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Brian's Journal II


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Wow. I came to last week and realized I'd been living in a dream for several months. My psychiatrist recommended an SSRI to help me feel more energetic back in the beginning of 2020 (wow has it really been that long) and the addict in me wants a quick fix for everything so I accepted even though I have known for years, through many trials, that SSRIs make me completely unambitious and lazy. It's a strange sort of complacency. I didn't feel more energetic at all, I simply didn't care that I was tired. I disappeared a couple months ago from this forum mainly because all I was doing was working, eating DoorDash, and gaming. I could easily blame the medication for this, and to be sure it does bear a lot of responsibility, but I chose to keep taking it. I stopped on Tuesday and feel completely different already. The brain-lightning hasn't happened yet (anyone who has ever taken and then gotten off of an SSRI knows what I'm talking about) so I'm looking forward to that trial. It only lasts a couple days, though.

All isn't bad. I still have a 4.0 in college and I am graduating a year earlier than expected so I've begun to really commit to getting some coding projects done. A friend of mine is a senior software engineer for PNC in Texas and recommended I learn Go so that I can apply when I get my degree, so I've been running through some advanced tutorials on YouTube. I've already figured out how to deploy a server and build an API so, again, I can't say the last few months have been all bad. I would just be much further if I hadn't been totally soulless.

So, I'm back. I even blogged today after not feeling like writing for a year. I squeezed out a terrible post here and there but nothing I was proud of. I never know what I'll feel like tomorrow but I am confident it'll be better than yesterday.

Edited by ceponatia
Didn't like the title. :P
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10 hours ago, BooksandTrees said:

Welcome back and I'm happy you're graduating soon. Relapses happen and you've seen it before with other addictions you've overcome. You're always welcome here. I'm proud of you for returning.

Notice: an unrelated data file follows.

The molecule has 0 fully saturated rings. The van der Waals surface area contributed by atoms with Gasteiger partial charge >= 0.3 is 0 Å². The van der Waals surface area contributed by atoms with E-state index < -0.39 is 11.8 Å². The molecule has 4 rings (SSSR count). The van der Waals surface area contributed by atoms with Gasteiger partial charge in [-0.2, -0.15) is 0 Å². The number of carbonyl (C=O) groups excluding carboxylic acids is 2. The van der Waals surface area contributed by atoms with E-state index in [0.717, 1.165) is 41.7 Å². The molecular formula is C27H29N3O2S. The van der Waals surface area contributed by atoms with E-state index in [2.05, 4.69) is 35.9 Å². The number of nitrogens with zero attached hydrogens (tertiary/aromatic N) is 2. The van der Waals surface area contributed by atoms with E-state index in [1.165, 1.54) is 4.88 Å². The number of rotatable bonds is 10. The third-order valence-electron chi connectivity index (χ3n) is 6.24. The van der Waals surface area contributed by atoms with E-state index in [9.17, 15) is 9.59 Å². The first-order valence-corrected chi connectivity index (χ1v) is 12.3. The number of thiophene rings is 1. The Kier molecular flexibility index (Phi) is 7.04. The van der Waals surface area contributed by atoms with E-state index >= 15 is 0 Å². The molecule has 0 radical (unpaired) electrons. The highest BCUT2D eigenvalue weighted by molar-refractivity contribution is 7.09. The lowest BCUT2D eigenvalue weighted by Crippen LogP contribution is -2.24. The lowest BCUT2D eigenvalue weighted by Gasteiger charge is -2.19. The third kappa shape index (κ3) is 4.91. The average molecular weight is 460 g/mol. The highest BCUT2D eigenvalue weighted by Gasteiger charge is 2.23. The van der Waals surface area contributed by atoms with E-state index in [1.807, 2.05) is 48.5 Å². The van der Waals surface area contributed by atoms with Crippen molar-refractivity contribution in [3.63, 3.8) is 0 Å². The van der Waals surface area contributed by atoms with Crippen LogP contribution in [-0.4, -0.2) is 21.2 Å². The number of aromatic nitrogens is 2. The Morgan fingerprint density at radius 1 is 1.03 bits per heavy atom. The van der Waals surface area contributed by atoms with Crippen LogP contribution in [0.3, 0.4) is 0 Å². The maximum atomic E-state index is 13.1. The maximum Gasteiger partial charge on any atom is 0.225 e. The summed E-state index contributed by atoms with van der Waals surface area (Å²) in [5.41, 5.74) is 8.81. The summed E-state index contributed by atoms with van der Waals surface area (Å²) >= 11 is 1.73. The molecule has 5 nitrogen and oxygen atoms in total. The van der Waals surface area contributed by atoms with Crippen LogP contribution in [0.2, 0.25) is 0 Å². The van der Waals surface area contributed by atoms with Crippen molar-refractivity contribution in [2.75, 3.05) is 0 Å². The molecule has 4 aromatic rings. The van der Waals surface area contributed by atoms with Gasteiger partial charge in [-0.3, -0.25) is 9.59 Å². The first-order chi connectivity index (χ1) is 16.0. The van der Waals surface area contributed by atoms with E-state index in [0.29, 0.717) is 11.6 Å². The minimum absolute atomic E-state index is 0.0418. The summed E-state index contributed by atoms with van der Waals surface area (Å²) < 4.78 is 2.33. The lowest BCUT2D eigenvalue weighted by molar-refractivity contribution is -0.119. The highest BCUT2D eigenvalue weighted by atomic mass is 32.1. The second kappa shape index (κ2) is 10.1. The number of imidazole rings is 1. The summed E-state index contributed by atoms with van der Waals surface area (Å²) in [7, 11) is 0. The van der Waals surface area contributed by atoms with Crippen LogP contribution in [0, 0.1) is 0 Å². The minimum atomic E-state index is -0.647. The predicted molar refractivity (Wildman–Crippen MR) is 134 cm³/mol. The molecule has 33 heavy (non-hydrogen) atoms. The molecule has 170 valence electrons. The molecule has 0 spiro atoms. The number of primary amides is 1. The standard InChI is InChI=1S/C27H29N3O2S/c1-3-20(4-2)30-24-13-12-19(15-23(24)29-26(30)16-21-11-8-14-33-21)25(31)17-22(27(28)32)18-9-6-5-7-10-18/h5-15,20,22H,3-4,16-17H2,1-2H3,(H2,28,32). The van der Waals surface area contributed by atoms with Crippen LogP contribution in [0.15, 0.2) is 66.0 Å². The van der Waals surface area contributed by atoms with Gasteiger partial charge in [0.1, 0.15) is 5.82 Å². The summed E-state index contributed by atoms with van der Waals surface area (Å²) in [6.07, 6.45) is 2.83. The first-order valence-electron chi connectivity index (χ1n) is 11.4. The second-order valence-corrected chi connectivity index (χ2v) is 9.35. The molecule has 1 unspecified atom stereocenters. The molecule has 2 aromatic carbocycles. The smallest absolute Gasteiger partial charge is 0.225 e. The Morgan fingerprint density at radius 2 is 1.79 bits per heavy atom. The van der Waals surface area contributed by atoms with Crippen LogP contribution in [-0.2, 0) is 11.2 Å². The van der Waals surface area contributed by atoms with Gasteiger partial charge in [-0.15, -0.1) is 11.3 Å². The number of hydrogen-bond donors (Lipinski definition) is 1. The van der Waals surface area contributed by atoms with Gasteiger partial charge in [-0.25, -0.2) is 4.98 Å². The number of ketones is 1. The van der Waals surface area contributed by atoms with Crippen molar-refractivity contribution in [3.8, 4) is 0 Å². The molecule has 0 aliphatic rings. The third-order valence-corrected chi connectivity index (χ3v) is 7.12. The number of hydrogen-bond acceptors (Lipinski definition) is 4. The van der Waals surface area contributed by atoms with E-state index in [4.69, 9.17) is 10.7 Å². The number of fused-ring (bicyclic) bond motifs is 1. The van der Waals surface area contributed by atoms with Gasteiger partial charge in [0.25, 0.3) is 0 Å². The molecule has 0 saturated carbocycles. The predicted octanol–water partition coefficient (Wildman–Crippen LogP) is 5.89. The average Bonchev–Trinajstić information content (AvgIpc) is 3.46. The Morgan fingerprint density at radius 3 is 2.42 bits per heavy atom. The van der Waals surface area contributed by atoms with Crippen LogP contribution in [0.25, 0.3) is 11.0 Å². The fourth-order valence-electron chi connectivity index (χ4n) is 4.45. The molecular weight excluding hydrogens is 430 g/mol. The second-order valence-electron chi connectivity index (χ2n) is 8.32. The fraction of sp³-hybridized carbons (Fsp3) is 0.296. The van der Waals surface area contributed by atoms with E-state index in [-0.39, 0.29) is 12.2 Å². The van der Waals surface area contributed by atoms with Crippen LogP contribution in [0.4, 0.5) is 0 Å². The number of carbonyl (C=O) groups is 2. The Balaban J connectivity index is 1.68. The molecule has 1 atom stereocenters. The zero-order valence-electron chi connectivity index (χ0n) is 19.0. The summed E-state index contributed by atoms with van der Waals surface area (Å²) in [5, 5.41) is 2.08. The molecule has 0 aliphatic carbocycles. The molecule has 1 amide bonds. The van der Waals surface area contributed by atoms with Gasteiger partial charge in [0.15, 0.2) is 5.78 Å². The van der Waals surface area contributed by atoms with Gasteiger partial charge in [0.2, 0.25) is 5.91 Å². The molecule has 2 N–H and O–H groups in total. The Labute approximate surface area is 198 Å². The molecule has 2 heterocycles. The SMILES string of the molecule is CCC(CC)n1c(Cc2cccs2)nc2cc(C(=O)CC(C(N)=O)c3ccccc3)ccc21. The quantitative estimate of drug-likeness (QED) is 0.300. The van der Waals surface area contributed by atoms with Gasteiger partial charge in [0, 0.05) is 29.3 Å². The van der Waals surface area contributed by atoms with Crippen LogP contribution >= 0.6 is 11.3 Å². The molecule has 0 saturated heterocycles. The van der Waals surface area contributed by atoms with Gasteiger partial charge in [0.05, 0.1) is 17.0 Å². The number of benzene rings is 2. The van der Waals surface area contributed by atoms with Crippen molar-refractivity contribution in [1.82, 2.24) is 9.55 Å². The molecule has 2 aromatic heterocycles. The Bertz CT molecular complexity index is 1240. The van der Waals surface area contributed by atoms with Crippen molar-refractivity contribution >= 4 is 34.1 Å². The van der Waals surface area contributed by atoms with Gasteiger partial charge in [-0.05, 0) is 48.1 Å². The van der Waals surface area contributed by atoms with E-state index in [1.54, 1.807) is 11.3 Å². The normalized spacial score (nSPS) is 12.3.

Thank you for your kind words! I'm glad I'm back as well. You're right, relapse is just a part of recovery. I have quite a few addictions I'm trying to tackle right now besides gaming. Drinking too much soda is the other big one. Then there's only eating fast food for the last year. I don't know how I have extra money these days with how much I order delivery but I suppose not being able to go shopping for toys has helped mediate that. If I could stick to a meal plan and stop drinking soda I'd probably become a millionaire very quickly (not really) 😉

This is day 2 of being out of my SSRI-induced apathy cloud and I've had a great morning so far. I woke up on time, made my coffee (instead of stopping to buy a Monster on the way to work so I'm already ahead of the game) and wrote in my journal. My goal is to write in the AM before work and in the PM before bed so I get a good summary of my thoughts and activities throughout the day. I'm also using it to track what I eat and drink and how much time I spend sitting / how much sleep I get so that I can try to start feeling better naturally. I've never been great about my diet, even when I was briefly on my A game after I quit drinking. Even though I'm at the best weight I've ever been at in my adult life, it's not a healthy weight. Like, I look good, but I don't feel good. Lol. Definitely malnourished and dehydrated all day.

I ate a Cliff bar for breakfast; I bought a box of them months ago and never ate them because I always woke up too late and had to rush to get ready. It's not a breakfast of champions or anything but it's better than a 3 Musketeers bar, that's for sure!